has evolved; for example, pieces of American silver include exquisite tea wares
by Louis Comfort Tiffany and Paul Revere, Jr.
side of the entrance corridor are some of the center’s computer stations, which
contain individual in-depth records for all American Wing objects. Indeed, these
digital portals can be used as a starting point for exploring what you might
want to see not only in the Luce Center but also throughout the American Wing.
If you are
interested in American silver, a search for “silver teapot” provides images and
locations for all such teapots in the collection and can be the basis for a
self-directed tour. Additionally, there are areas to sit and rest in the
center, with wireless connectivity throughout, so you can use your own device to
access the Museum’s online resources.
of how many times has one seen the images of Mary Cassatt's, "Lady at the Tea
Table" and "The Cup of Tea" or William McGregor Paxton's, "Tea Leaves" recreated on stationery, book covers, or the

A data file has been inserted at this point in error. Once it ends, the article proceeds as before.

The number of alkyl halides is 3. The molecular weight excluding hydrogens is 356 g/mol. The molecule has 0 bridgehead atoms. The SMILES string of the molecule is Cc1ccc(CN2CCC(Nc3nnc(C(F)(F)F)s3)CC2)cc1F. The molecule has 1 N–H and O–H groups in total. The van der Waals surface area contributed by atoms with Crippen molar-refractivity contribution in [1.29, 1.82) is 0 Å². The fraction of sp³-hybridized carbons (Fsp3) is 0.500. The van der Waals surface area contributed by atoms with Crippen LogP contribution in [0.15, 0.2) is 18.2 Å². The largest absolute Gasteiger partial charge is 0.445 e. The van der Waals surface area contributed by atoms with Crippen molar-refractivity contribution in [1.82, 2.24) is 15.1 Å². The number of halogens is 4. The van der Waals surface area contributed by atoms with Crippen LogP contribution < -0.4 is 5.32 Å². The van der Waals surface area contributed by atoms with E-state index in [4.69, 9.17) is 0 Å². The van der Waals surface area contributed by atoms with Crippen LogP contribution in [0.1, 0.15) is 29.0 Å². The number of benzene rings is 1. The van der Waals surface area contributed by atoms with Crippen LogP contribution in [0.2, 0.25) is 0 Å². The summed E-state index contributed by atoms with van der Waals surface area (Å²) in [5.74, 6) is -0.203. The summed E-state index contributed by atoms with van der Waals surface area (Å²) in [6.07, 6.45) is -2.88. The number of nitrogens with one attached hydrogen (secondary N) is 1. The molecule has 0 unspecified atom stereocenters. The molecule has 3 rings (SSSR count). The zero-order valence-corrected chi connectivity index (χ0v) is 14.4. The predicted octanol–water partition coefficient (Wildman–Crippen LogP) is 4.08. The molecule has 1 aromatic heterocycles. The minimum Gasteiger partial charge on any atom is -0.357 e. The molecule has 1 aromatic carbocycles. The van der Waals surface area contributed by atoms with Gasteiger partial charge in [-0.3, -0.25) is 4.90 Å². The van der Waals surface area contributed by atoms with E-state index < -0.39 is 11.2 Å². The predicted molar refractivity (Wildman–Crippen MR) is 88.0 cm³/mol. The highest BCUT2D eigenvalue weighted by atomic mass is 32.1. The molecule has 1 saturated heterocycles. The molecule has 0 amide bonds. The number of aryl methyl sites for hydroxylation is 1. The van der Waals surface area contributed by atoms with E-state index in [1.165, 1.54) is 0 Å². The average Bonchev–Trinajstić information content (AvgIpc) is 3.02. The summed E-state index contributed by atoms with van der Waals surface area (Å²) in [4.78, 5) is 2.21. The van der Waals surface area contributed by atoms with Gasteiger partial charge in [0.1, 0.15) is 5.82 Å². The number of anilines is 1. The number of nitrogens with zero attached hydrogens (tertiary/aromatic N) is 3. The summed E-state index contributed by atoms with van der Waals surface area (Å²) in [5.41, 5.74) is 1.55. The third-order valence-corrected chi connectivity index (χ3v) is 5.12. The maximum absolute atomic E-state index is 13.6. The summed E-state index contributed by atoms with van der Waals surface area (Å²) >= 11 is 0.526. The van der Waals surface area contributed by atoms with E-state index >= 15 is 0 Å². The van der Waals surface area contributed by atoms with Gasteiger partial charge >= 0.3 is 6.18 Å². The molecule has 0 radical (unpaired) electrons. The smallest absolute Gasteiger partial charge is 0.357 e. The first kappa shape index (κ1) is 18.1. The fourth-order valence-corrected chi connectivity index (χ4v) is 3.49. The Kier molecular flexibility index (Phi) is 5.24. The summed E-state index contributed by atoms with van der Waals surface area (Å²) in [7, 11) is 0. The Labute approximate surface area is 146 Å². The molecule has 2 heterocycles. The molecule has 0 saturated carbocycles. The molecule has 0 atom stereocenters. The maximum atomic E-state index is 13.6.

like, nothing can compare to seeing the originals. The dimensional texture of
the brush strokes, combined with the vibrant colors, bring the paintings to life
as if one is joining an old friend for tea.
views a 1700s Federal period room set for tea, a classical rounded silver teapot,
or the whimsy of a porcelain honey pot, the collections hold something for every
1700s Federal Period Tea Room
Embellished Tea Caddy
Tiffany Tea Set (Silver and Ivory),
Hammered Silver Tea Set
Silver Tea Wares
When the day is done, a most befitting close to end one's tea journey would be to sit looking
out into Central Park in one of the museums cafes or restaurants and partake in
an afternoon tea.
WISHING YOU HAPPY TEA TRAVELS™
*Lady at the Tea Table
Mary Cassatt (1844–1926)
1883–1885 Oil on canvas
This work shows Mary Dickinson Riddle, Cassatt’s mother’s first
cousin, presiding at tea, a daily ritual among upper-middle-class
women on both sides of the Atlantic. Mrs. Riddle’s hand rests on the
handle of a teapot, part of a gilded blue-and-white Canton porcelain
service that her daughter had presented to the artist’s family.
Painted in response to the gift, the portrait demonstrates Cassatt’s
mastery of Impressionism in its sketch-like finish, the casual
handling of anatomy, and the sitter’s indifference to the viewer.
Mrs. Riddle’s daughter disliked the portrait, Cassatt kept it until Louisine Havemeyer persuaded her to give it to The Metropolitan
Museum of Art.
*The Cup of Tea
Mary Cassatt (1844–1926)